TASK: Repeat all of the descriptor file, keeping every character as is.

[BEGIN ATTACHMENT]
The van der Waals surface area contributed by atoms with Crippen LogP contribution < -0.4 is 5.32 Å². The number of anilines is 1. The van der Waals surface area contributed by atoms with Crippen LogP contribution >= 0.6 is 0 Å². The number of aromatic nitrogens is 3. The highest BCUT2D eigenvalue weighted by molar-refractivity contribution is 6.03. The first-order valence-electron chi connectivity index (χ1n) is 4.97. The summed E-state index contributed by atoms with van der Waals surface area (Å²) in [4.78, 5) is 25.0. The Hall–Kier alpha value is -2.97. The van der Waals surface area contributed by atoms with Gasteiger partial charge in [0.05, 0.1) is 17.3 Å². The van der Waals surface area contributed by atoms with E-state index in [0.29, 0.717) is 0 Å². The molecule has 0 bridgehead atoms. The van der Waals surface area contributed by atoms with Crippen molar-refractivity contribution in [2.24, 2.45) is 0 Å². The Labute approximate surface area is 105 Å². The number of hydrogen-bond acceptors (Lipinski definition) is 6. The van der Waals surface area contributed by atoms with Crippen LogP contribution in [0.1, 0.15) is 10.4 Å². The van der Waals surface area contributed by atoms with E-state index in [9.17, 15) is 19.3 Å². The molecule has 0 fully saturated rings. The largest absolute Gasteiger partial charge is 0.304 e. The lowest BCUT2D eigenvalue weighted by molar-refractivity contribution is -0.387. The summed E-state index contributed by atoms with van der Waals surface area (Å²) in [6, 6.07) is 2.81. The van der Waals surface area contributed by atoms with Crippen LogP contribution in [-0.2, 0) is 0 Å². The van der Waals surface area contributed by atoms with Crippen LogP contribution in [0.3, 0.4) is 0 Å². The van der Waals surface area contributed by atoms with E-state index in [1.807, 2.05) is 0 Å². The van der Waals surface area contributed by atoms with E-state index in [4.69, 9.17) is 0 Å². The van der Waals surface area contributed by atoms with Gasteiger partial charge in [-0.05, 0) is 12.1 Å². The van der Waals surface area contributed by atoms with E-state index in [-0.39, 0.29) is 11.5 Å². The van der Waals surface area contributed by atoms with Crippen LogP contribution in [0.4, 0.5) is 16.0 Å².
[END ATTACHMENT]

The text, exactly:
The van der Waals surface area contributed by atoms with Crippen LogP contribution < -0.4 is 5.32 Å². The number of anilines is 1. The van der Waals surface area contributed by atoms with Crippen LogP contribution >= 0.6 is 0 Å². The number of aromatic nitrogens is 3. The highest BCUT2D eigenvalue weighted by molar-refractivity contribution is 6.03. The first-order valence-electron chi connectivity index (χ1n) is 4.97. The summed E-state index contributed by atoms with van der Waals surface area (Å²) in [4.78, 5) is 25.0. The Hall–Kier alpha value is -2.97. The van der Waals surface area contributed by atoms with Gasteiger partial charge in [0.05, 0.1) is 17.3 Å². The van der Waals surface area contributed by atoms with E-state index in [0.29, 0.717) is 0 Å². The molecule has 0 bridgehead atoms. The van der Waals surface area contributed by atoms with Crippen molar-refractivity contribution in [2.24, 2.45) is 0 Å². The Labute approximate surface area is 105 Å². The number of hydrogen-bond acceptors (Lipinski definition) is 6. The van der Waals surface area contributed by atoms with Crippen LogP contribution in [0.1, 0.15) is 10.4 Å². The van der Waals surface area contributed by atoms with E-state index in [9.17, 15) is 19.3 Å². The molecule has 0 fully saturated rings. The largest absolute Gasteiger partial charge is 0.304 e. The lowest BCUT2D eigenvalue weighted by molar-refractivity contribution is -0.387. The summed E-state index contributed by atoms with van der Waals surface area (Å²) in [6, 6.07) is 2.81. The van der Waals surface area contributed by atoms with Crippen LogP contribution in [-0.2, 0) is 0 Å². The van der Waals surface area contributed by atoms with Crippen LogP contribution in [0.3, 0.4) is 0 Å². The van der Waals surface area contributed by atoms with E-state index in [1.807, 2.05) is 0 Å². The van der Waals surface area contributed by atoms with E-state index in [4.69, 9.17) is 0 Å². The van der Waals surface area contributed by atoms with Gasteiger partial charge in [-0.05, 0) is 12.1 Å². The van der Waals surface area contributed by atoms with E-state index in [-0.39, 0.29) is 11.5 Å². The van der Waals surface area contributed by atoms with Crippen LogP contribution in [0.4, 0.5) is 16.0 Å².